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Here's Why We're A Bit Worried About Nanollose's (ASX:NC6) Cash Burn Situation

Simply Wall St
·4 mins read

We can readily understand why investors are attracted to unprofitable companies. For example, although software-as-a-service business Salesforce.com lost money for years while it grew recurring revenue, if you held shares since 2005, you'd have done very well indeed. Having said that, unprofitable companies are risky because they could potentially burn through all their cash and become distressed.

Given this risk, we thought we'd take a look at whether Nanollose (ASX:NC6) shareholders should be worried about its cash burn. For the purpose of this article, we'll define cash burn as the amount of cash the company is spending each year to fund its growth (also called its negative free cash flow). The first step is to compare its cash burn with its cash reserves, to give us its 'cash runway'.

See our latest analysis for Nanollose

How Long Is Nanollose's Cash Runway?

A cash runway is defined as the length of time it would take a company to run out of money if it kept spending at its current rate of cash burn. When Nanollose last reported its balance sheet in December 2019, it had zero debt and cash worth AU$585k. Importantly, its cash burn was AU$1.5m over the trailing twelve months. So it had a cash runway of approximately 5 months from December 2019. With a cash runway that short, we strongly believe that the company must raise cash or else douse its cash burn promptly. Depicted below, you can see how its cash holdings have changed over time.

ASX:NC6 Historical Debt April 14th 2020
ASX:NC6 Historical Debt April 14th 2020

How Is Nanollose's Cash Burn Changing Over Time?

Whilst it's great to see that Nanollose has already begun generating revenue from operations, last year it only produced AU$698k, so we don't think it is generating significant revenue, at this point. As a result, we think it's a bit early to focus on the revenue growth, so we'll limit ourselves to looking at how the cash burn is changing over time. Given the length of the cash runway, we'd interpret the 23% reduction in cash burn, in twelve months, as prudent if not necessary for capital preservation. Admittedly, we're a bit cautious of Nanollose due to its lack of significant operating revenues. We prefer most of the stocks on this list of stocks that analysts expect to grow.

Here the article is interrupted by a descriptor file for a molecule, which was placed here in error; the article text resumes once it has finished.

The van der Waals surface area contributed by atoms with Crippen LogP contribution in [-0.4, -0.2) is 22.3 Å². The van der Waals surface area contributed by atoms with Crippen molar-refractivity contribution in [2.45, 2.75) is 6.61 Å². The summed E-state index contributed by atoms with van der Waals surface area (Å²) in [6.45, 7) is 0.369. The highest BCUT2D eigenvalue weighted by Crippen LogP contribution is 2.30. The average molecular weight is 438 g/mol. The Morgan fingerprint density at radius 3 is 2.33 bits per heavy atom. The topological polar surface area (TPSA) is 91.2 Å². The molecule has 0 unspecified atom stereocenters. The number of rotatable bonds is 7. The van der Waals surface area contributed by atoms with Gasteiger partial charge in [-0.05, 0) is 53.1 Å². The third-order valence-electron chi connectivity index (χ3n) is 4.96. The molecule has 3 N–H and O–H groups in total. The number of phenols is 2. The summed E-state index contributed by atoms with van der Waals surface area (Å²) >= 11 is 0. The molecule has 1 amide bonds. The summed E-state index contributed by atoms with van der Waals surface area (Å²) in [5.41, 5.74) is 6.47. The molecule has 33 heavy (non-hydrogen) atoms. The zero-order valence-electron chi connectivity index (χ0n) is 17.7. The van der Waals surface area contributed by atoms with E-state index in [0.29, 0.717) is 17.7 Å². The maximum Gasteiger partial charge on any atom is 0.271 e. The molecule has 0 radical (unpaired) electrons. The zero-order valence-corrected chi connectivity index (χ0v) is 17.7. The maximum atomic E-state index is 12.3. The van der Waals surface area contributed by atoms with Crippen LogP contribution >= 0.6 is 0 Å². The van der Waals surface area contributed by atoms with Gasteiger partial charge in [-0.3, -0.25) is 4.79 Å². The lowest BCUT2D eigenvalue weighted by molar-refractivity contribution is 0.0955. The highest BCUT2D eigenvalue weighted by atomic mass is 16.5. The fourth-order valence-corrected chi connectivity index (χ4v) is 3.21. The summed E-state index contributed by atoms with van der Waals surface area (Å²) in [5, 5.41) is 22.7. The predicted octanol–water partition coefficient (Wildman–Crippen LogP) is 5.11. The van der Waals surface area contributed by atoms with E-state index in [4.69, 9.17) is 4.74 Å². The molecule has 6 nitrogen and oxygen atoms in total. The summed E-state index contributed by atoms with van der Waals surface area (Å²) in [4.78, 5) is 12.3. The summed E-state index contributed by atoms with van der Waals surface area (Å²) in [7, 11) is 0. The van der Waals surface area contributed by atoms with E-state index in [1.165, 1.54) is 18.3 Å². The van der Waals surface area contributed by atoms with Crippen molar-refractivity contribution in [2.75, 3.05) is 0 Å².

How Easily Can Nanollose Raise Cash?

While Nanollose is showing a solid reduction in its cash burn, it's still worth considering how easily it could raise more cash, even just to fuel faster growth. Generally speaking, a listed business can raise new cash through issuing shares or taking on debt. Many companies end up issuing new shares to fund future growth. We can compare a company's cash burn to its market capitalisation to get a sense for how many new shares a company would have to issue to fund one year's operations.

Nanollose's cash burn of AU$1.5m is about 81% of its AU$1.8m market capitalisation. That suggests the company may have some funding difficulties, and we'd be very wary of the stock.

Is Nanollose's Cash Burn A Worry?

There are no prizes for guessing that we think Nanollose's cash burn is a bit of a worry. Take, for example, its cash burn relative to its market cap, which suggests the company may have difficulty funding itself, in the future. While not as bad as its cash burn relative to its market cap, its cash burn reduction is also a concern, and considering everything mentioned above, we're struggling to find much to be optimistic about. Looking at the metrics in this article all together, we consider its cash burn situation to be rather dangerous, and likely to cost shareholders one way or the other. Taking a deeper dive, we've spotted 6 warning signs for Nanollose you should be aware of, and 4 of them can't be ignored.

Of course, you might find a fantastic investment by looking elsewhere. So take a peek at this free list of companies insiders are buying, and this list of stocks growth stocks (according to analyst forecasts)

If you spot an error that warrants correction, please contact the editor at editorial-team@simplywallst.com. This article by Simply Wall St is general in nature. It does not constitute a recommendation to buy or sell any stock, and does not take account of your objectives, or your financial situation. Simply Wall St has no position in the stocks mentioned.

We aim to bring you long-term focused research analysis driven by fundamental data. Note that our analysis may not factor in the latest price-sensitive company announcements or qualitative material. Thank you for reading.